Yasmin Bin-Humam: They use the term “mama” to describe women all ages and circumstances.
Gunanidhi Das: Mama is actually all the strata of women, starting from a baby child when they born, then we have a product and we incentivize the girl child at the beginning, that we give passbook for them for free. The parents can start saving for going to the college and she has a good amount of money.
She can decide whether that money is going to be used part the further studies or going for the business. It's like that type of opportunity we are giving to one girl child to the 60, 70 years women. So, for us, we have different products for all age of the population.
From the day one, we are looking at how we can serve them. So that we can bring the unbanked population, to the banking, when we are doing so we looked at the savings product, which is transactional savings and the demand driven investment savings product in the product side. At the same time in the loan side, we have the, particularly the micro finance loans, which is comes under the group mechanism all over the world works in, and at the same time, we also ventured into the Agri-finance and at the same time SME and personal loans.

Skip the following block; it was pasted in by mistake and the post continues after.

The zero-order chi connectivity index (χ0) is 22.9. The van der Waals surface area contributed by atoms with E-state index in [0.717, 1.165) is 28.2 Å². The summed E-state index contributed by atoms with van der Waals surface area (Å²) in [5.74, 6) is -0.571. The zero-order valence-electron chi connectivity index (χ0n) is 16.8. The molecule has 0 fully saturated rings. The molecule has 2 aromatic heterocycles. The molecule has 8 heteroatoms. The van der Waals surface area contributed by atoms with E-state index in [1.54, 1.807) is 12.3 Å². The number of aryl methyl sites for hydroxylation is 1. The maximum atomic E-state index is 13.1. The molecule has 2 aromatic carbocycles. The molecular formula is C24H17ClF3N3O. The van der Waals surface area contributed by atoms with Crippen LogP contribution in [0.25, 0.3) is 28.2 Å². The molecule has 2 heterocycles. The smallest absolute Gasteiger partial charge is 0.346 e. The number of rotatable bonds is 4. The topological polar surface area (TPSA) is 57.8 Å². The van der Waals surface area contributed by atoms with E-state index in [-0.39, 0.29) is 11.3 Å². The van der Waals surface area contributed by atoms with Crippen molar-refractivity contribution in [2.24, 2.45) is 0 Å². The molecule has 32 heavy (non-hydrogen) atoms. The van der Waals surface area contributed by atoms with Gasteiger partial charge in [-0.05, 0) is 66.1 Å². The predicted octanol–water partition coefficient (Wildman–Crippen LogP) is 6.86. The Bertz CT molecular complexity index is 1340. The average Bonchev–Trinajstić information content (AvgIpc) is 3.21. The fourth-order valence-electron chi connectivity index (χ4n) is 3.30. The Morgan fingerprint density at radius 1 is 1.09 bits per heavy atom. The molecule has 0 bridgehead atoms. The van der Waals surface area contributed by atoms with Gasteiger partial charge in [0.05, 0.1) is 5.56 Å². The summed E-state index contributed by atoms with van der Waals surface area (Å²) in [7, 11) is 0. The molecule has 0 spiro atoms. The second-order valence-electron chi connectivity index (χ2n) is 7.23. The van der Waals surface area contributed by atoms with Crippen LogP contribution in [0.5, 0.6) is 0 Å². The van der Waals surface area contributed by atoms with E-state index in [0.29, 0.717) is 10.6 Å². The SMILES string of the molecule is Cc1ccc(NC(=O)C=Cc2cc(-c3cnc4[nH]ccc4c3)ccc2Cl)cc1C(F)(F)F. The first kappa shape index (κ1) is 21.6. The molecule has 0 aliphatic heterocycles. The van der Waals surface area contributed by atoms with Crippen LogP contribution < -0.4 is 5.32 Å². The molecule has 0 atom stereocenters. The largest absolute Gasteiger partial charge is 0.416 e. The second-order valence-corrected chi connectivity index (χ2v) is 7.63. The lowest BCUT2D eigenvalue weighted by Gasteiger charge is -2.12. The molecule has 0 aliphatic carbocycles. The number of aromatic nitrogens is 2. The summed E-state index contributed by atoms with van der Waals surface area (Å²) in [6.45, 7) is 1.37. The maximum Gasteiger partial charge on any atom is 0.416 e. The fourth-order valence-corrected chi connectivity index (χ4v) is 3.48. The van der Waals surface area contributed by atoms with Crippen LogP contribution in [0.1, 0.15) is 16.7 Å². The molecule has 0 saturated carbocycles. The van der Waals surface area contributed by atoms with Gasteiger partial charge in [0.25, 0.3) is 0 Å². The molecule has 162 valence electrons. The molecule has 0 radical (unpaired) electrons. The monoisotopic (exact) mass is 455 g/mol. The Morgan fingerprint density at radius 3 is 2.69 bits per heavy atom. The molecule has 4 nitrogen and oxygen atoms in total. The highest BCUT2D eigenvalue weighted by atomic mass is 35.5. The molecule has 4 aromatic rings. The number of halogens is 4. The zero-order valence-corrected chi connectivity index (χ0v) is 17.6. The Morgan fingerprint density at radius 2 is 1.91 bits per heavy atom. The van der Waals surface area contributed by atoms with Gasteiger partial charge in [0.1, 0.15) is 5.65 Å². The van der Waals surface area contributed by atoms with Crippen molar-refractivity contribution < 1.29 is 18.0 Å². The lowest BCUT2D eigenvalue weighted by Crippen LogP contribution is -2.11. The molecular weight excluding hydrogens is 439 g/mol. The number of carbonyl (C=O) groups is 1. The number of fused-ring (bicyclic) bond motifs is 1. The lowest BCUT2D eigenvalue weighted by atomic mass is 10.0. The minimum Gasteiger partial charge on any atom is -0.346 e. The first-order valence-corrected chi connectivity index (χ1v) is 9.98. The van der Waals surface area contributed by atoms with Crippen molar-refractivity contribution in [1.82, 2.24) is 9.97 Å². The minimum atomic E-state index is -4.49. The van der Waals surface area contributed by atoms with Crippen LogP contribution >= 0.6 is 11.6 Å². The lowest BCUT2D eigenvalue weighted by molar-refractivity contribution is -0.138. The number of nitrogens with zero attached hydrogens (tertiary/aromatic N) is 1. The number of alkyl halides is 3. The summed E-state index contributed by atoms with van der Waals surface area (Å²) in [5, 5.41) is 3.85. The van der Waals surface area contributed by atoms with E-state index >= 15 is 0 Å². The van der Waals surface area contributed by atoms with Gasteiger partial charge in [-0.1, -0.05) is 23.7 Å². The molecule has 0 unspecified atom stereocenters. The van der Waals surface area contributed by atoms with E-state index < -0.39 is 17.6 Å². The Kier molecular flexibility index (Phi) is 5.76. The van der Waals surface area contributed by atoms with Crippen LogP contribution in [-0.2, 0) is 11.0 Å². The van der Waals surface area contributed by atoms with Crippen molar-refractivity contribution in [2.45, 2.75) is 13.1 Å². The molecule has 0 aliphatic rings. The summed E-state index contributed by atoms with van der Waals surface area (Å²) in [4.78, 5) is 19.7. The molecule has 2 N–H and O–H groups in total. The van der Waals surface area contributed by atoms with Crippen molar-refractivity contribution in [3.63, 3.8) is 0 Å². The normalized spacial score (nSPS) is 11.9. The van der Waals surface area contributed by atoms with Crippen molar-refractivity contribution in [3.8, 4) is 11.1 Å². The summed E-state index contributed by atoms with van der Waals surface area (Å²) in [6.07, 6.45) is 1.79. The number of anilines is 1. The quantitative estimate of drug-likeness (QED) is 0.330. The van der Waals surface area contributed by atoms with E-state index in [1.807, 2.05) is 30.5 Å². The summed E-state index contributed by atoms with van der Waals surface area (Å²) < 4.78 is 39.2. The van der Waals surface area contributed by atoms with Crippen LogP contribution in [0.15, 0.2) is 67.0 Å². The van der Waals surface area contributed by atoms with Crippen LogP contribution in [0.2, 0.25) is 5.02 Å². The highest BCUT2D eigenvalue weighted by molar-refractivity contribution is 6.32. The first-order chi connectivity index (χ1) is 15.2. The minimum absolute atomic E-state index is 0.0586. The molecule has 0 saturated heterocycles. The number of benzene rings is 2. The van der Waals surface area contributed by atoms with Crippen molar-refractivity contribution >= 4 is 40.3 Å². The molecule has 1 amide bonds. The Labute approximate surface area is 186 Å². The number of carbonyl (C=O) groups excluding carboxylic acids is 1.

More importantly, we believe we are actually working with the informal sector and rural sector. And the financial inclusion on the knowledge is a too poor in this country. As of now only 37% are the bankable, and motive, more likely actually they are in the urban setup, so what we do, actually, we go out and give financial literacy training program. And then after, business development training program to all the mamas, all the mothers, all the women, so that not only opening the account, but how they can use those accounts.